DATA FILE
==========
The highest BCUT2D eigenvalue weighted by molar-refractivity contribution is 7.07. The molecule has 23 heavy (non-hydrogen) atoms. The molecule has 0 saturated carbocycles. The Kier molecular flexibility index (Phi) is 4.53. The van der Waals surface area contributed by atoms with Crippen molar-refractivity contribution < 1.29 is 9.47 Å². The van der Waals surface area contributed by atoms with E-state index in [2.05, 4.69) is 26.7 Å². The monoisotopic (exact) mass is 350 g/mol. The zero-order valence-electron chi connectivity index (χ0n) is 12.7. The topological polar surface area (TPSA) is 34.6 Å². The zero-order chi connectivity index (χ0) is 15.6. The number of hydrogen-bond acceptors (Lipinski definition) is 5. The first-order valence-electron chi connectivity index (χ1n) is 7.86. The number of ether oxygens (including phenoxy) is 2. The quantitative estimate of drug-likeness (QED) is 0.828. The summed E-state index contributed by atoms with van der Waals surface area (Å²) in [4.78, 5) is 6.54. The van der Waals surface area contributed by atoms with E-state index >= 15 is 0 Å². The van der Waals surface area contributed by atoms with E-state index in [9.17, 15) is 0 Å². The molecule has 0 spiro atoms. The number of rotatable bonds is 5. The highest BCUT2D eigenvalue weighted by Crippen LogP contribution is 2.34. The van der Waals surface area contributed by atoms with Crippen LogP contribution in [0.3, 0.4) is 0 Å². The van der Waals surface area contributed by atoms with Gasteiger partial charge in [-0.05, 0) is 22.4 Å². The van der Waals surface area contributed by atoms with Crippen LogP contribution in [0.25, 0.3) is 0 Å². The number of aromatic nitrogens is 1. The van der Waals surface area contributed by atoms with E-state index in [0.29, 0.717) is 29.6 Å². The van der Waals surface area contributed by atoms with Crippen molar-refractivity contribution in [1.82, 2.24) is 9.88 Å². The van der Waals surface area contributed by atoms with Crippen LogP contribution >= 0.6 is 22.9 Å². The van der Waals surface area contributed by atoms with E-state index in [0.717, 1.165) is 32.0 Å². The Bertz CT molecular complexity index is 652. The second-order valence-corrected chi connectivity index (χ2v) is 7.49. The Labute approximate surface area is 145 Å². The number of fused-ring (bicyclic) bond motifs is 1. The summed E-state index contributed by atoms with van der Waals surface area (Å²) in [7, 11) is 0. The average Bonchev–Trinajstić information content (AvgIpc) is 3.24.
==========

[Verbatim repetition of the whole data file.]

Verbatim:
The highest BCUT2D eigenvalue weighted by molar-refractivity contribution is 7.07. The molecule has 23 heavy (non-hydrogen) atoms. The molecule has 0 saturated carbocycles. The Kier molecular flexibility index (Phi) is 4.53. The van der Waals surface area contributed by atoms with Crippen molar-refractivity contribution < 1.29 is 9.47 Å². The van der Waals surface area contributed by atoms with E-state index in [2.05, 4.69) is 26.7 Å². The monoisotopic (exact) mass is 350 g/mol. The zero-order valence-electron chi connectivity index (χ0n) is 12.7. The topological polar surface area (TPSA) is 34.6 Å². The zero-order chi connectivity index (χ0) is 15.6. The number of hydrogen-bond acceptors (Lipinski definition) is 5. The first-order valence-electron chi connectivity index (χ1n) is 7.86. The number of ether oxygens (including phenoxy) is 2. The quantitative estimate of drug-likeness (QED) is 0.828. The summed E-state index contributed by atoms with van der Waals surface area (Å²) in [4.78, 5) is 6.54. The van der Waals surface area contributed by atoms with E-state index >= 15 is 0 Å². The van der Waals surface area contributed by atoms with E-state index in [9.17, 15) is 0 Å². The molecule has 0 spiro atoms. The number of rotatable bonds is 5. The highest BCUT2D eigenvalue weighted by Crippen LogP contribution is 2.34. The van der Waals surface area contributed by atoms with Crippen LogP contribution in [0.3, 0.4) is 0 Å². The van der Waals surface area contributed by atoms with Gasteiger partial charge in [-0.05, 0) is 22.4 Å². The van der Waals surface area contributed by atoms with Crippen LogP contribution in [0.25, 0.3) is 0 Å². The number of aromatic nitrogens is 1. The van der Waals surface area contributed by atoms with E-state index in [0.29, 0.717) is 29.6 Å². The van der Waals surface area contributed by atoms with Crippen molar-refractivity contribution in [1.82, 2.24) is 9.88 Å². The van der Waals surface area contributed by atoms with Crippen LogP contribution >= 0.6 is 22.9 Å². The van der Waals surface area contributed by atoms with E-state index in [0.717, 1.165) is 32.0 Å². The Bertz CT molecular complexity index is 652. The second-order valence-corrected chi connectivity index (χ2v) is 7.49. The Labute approximate surface area is 145 Å². The number of fused-ring (bicyclic) bond motifs is 1. The summed E-state index contributed by atoms with van der Waals surface area (Å²) in [7, 11) is 0. The average Bonchev–Trinajstić information content (AvgIpc) is 3.24.